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Our Honey Bee Swarm Capture Contact List:
Phone Email Swarm Retrieval Area
Bill Markus 360-661-0452 billmarkus52@gmail.com Sedro-Woolley, Burlington Area
Alerd Johnson 360-293-7953 alerdjohnson@hotmail.com Anacortes / Skagit County
 Brad E. Raspet  360-708-9424   brad.raspet@gmail.com Mount Vernon, Burlington, Sedro Woolley
Diederik Bron 360-840-8834 diederikbron@gmail.com Sedro-Woolley, Burlington, Mt. Vernon
Sarah Wagstaff 435-760-4843 sarah.beannie@gmail.com Burlington, Sedro, MV & Bow
Rob Johnson 360-770-6170 rsjohnson2u@yahoo.com Anacortes-Fidalgo Island, Burlington
 Bryan Sundholm  360-540-9266  bryansundholm@hotmail.com  Burlington, MV, Sedro, Acme & County
 Stephen Leblanc  360-220-2266  newbeekeeper32@yahoo.com  South Whatcom, Skagit, & Acme Area
 Cory Campbell  360-325-6322  coryandmaria@comcast.net  Whatcom, Skagit, & North Snohomish
 Maria Campbell  360-303-3070  coryandmaria@comcast.net Whatcom, Skagit, & North Snohomish
 Steve Winchell  425-501-9701  winchell@wavecable.com No. Snohomish, So. Skagit, Camano Island
 Robert Niles  360-720-4330 robert@shadylanebees.com Central/North Whidbey & Anacortes
 Jen Milton  360-840-5213 jenmilton76@gmail.com Sedro', Burlington, Clear Lake, Mt. Vernon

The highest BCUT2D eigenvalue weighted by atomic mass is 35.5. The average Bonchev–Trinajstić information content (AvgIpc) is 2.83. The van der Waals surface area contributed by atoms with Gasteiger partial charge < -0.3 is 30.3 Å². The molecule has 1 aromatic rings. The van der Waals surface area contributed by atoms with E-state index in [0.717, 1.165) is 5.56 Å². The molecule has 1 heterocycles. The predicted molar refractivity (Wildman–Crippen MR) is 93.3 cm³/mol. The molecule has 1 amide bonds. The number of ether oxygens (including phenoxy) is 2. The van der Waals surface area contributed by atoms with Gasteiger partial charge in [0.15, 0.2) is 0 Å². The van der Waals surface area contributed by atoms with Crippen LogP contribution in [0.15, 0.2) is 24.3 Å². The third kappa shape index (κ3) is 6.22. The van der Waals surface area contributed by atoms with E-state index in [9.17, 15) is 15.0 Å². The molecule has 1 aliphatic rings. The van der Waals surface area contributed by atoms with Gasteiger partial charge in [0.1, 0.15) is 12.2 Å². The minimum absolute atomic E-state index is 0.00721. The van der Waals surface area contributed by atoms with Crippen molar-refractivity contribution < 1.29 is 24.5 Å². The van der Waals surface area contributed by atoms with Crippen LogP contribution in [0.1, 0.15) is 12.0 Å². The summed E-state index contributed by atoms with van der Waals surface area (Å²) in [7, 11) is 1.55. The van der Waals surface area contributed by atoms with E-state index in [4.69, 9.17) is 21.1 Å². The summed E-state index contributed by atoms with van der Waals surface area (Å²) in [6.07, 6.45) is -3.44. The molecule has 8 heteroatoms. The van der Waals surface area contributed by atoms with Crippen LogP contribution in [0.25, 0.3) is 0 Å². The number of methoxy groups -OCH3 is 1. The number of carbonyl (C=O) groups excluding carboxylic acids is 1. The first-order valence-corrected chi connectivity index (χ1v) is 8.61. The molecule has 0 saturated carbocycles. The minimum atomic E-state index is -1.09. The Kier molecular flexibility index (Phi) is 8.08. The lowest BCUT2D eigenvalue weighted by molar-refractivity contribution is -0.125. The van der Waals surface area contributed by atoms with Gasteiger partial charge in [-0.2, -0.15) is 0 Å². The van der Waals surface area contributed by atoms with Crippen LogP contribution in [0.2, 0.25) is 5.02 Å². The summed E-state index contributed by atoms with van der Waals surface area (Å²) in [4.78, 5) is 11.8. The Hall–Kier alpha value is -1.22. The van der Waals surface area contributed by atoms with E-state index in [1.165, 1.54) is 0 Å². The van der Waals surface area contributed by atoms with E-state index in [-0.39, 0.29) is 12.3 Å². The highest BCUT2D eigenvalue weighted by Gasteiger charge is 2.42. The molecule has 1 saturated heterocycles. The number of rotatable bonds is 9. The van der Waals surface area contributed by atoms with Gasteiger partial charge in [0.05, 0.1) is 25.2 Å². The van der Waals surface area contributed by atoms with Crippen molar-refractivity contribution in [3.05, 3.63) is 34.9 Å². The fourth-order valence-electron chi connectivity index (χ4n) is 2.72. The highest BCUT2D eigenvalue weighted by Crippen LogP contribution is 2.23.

Bill Buce 360-961-3175 wrbuce@aol.com Bellingham, Acme, Burlington areas
Tevis O'Malley 425-501-9408 t_vagabond@yahoo.com Stanwood, Camano, Arlington, Mt. Vernon
Bessi Robar 360-303-3070 bessirobar@gmail.com Whatcom, Skagit & North Snohomish
Jennifer Short
Camano Island
Jody Brown
S. Mt. Vernon, N. Snohomish, LaConner, Conway
Eric Stroschein
generationdetective@comcast.net Skagit & Snohomish
Karen Stroschein
karenstroschein@comcast.net Skagit & Snohomish
Tom Royal
Bow, Sedro Woolley, most of Skagit
Andrea Nipges
Stanwood, Conway, Mount Vernon

Please Note: Swarm behavior is a natural means of reproduction for honey bees - swarms looking for a new home are usually fairly gentle since they have no brood or honey to protect. Swarms occur more often in the spring and early summer. Prior to swarming, the bees will gorge on honey to fuel their flight, then the queen and about half of the bees in the hive will take off in search of a new home. The swarm may take up temporary residence on anything nearby - a bush, a tree branch, a fence, etc. The swarm tends to stay put for a short period of time while the scout bees search for their new home. Swarms may find it difficult to find that new home, but Skagit Valley Beekeepers are always happy to capture a honey bee swarm and provide a home for them.